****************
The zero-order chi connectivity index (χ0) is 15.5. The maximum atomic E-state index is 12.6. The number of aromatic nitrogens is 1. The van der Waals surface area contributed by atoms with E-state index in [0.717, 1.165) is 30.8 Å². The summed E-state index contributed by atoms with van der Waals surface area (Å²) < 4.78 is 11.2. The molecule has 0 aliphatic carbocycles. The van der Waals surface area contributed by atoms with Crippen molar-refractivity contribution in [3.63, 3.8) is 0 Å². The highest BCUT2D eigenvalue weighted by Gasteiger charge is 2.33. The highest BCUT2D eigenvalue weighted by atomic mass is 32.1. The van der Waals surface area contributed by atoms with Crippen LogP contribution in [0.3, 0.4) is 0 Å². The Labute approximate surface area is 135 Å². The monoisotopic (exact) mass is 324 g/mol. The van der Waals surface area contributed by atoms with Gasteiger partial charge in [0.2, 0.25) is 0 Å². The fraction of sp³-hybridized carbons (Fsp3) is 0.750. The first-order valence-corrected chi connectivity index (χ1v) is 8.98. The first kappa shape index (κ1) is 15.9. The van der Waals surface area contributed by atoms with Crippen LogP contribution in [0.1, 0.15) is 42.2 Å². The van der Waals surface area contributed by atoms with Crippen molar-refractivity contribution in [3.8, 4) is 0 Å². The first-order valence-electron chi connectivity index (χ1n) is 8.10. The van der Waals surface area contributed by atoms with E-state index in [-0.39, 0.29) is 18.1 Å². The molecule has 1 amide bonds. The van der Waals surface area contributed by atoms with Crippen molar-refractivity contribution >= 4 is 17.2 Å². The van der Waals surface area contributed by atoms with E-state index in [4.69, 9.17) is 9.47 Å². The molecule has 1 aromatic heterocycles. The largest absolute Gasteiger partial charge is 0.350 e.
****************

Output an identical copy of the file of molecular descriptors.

The zero-order chi connectivity index (χ0) is 15.5. The maximum atomic E-state index is 12.6. The number of aromatic nitrogens is 1. The van der Waals surface area contributed by atoms with E-state index in [0.717, 1.165) is 30.8 Å². The summed E-state index contributed by atoms with van der Waals surface area (Å²) < 4.78 is 11.2. The molecule has 0 aliphatic carbocycles. The van der Waals surface area contributed by atoms with Crippen molar-refractivity contribution in [3.63, 3.8) is 0 Å². The highest BCUT2D eigenvalue weighted by Gasteiger charge is 2.33. The highest BCUT2D eigenvalue weighted by atomic mass is 32.1. The van der Waals surface area contributed by atoms with Crippen LogP contribution in [0.3, 0.4) is 0 Å². The Labute approximate surface area is 135 Å². The monoisotopic (exact) mass is 324 g/mol. The van der Waals surface area contributed by atoms with Gasteiger partial charge in [0.2, 0.25) is 0 Å². The fraction of sp³-hybridized carbons (Fsp3) is 0.750. The first-order valence-corrected chi connectivity index (χ1v) is 8.98. The first kappa shape index (κ1) is 15.9. The van der Waals surface area contributed by atoms with Crippen LogP contribution in [0.1, 0.15) is 42.2 Å². The van der Waals surface area contributed by atoms with Crippen molar-refractivity contribution in [3.8, 4) is 0 Å². The first-order valence-electron chi connectivity index (χ1n) is 8.10. The van der Waals surface area contributed by atoms with E-state index in [-0.39, 0.29) is 18.1 Å². The molecule has 1 amide bonds. The van der Waals surface area contributed by atoms with Crippen molar-refractivity contribution >= 4 is 17.2 Å². The van der Waals surface area contributed by atoms with E-state index in [4.69, 9.17) is 9.47 Å². The molecule has 1 aromatic heterocycles. The largest absolute Gasteiger partial charge is 0.350 e.